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The Proliferation of Chatbots for Payments And Banking Begins to Raise Security Questions
December 19, 2016

By John Stewart

An offshoot of artificial-intelligence research, chatbots emerged in 2016 as a popular technology for reaching and serving consumers for banking, payments, and shopping. Facebook’s Messenger app, which began supporting the bits of code this spring, was by September already crawling with 30,000 bots holding conversations with consumers to fulfill simple tasks. Companies like MasterCard Inc. and PayPal Holdings Inc. have developed Messenger applications involving payments, as have banks and developers working with other chat platforms.

Miller: As bots continue to emerge, they'll start to draw fraudsters' attention.

But some experts have concerns about chatbot security. They point to the need for encrypted sessions to protect sensitive payments data, for example, and question how that data is secured once it’s collected.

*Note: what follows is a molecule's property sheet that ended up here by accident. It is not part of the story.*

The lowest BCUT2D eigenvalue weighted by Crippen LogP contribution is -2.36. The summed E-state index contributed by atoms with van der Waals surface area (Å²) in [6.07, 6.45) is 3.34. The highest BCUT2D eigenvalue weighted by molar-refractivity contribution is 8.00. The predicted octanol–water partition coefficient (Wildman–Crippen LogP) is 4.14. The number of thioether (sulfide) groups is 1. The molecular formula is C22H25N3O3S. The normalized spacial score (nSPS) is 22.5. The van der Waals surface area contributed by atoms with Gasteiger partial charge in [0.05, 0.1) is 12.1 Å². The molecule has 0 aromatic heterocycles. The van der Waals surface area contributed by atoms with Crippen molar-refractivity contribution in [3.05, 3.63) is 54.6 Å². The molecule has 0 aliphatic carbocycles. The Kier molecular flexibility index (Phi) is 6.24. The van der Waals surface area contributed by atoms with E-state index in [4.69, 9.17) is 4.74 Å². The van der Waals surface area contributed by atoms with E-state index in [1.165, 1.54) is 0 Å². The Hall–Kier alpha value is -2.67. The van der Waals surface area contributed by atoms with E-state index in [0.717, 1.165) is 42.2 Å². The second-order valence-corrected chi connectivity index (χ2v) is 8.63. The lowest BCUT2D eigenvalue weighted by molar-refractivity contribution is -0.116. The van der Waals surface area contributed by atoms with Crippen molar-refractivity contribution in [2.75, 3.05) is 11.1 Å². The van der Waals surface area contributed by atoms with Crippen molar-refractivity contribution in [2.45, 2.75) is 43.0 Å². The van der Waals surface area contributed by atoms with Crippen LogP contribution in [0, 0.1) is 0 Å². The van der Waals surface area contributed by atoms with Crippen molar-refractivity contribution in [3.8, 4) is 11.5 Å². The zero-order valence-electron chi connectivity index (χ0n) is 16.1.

A more serious issue could lie in what some see as the technology’s potential for takeover by bad actors. Mary Ann Miller, senior director and fraud executive advisor at NICE Actimize, a Hoboken, N.J.-based fraud-solutions company, says chatbots can be commandeered by criminals who know what they’re doing, and without the user being any the wiser.

“It wouldn’t be impossible for a sophisticated criminal to get into the middle of a conversation or maybe even take over the bot,” she says.

Hackers have already shown they can hijack bots used to help run objects networked in an Internet of Things configuration, such as thermostats or even garage-door openers, to flood Web sites and disrupt services (For more on this, see “How Fragile?” in the December issue of Digital Transactions).

Chatbots are still a relatively new phenomenon, so Miller doesn’t know of any specific instance of this so far. But as conversational bots continue to emerge as a hot commodity, they’ll start to draw fraudsters’ attention.

Not that it’s a slam dunk to take over a chatbot engineered to complete banking or payments tasks. When Miller says “sophisticated,” she means it. “This isn’t going to be your crook who’s kiting bad checks,” she says.

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